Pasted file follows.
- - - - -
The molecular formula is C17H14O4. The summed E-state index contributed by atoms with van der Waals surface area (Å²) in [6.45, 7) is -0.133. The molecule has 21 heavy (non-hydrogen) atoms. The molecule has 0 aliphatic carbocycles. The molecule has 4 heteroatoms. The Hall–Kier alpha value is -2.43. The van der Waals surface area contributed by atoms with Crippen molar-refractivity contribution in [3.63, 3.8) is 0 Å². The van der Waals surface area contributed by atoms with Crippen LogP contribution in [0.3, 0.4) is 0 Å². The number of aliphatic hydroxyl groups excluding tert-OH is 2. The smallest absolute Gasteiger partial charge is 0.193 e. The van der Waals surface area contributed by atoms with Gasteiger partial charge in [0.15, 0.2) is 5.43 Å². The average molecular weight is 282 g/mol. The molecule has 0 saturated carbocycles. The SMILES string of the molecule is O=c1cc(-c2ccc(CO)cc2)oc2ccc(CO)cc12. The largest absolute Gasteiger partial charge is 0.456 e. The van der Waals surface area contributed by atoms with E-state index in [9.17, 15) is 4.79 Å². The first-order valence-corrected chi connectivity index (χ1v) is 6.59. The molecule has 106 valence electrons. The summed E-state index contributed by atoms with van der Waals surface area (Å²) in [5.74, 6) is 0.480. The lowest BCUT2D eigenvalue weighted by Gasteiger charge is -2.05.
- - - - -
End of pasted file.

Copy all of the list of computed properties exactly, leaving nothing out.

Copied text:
The molecular formula is C17H14O4. The summed E-state index contributed by atoms with van der Waals surface area (Å²) in [6.45, 7) is -0.133. The molecule has 21 heavy (non-hydrogen) atoms. The molecule has 0 aliphatic carbocycles. The molecule has 4 heteroatoms. The Hall–Kier alpha value is -2.43. The van der Waals surface area contributed by atoms with Crippen molar-refractivity contribution in [3.63, 3.8) is 0 Å². The van der Waals surface area contributed by atoms with Crippen LogP contribution in [0.3, 0.4) is 0 Å². The number of aliphatic hydroxyl groups excluding tert-OH is 2. The smallest absolute Gasteiger partial charge is 0.193 e. The van der Waals surface area contributed by atoms with Gasteiger partial charge in [0.15, 0.2) is 5.43 Å². The average molecular weight is 282 g/mol. The molecule has 0 saturated carbocycles. The SMILES string of the molecule is O=c1cc(-c2ccc(CO)cc2)oc2ccc(CO)cc12. The largest absolute Gasteiger partial charge is 0.456 e. The van der Waals surface area contributed by atoms with E-state index in [9.17, 15) is 4.79 Å². The first-order valence-corrected chi connectivity index (χ1v) is 6.59. The molecule has 106 valence electrons. The summed E-state index contributed by atoms with van der Waals surface area (Å²) in [5.74, 6) is 0.480. The lowest BCUT2D eigenvalue weighted by Gasteiger charge is -2.05.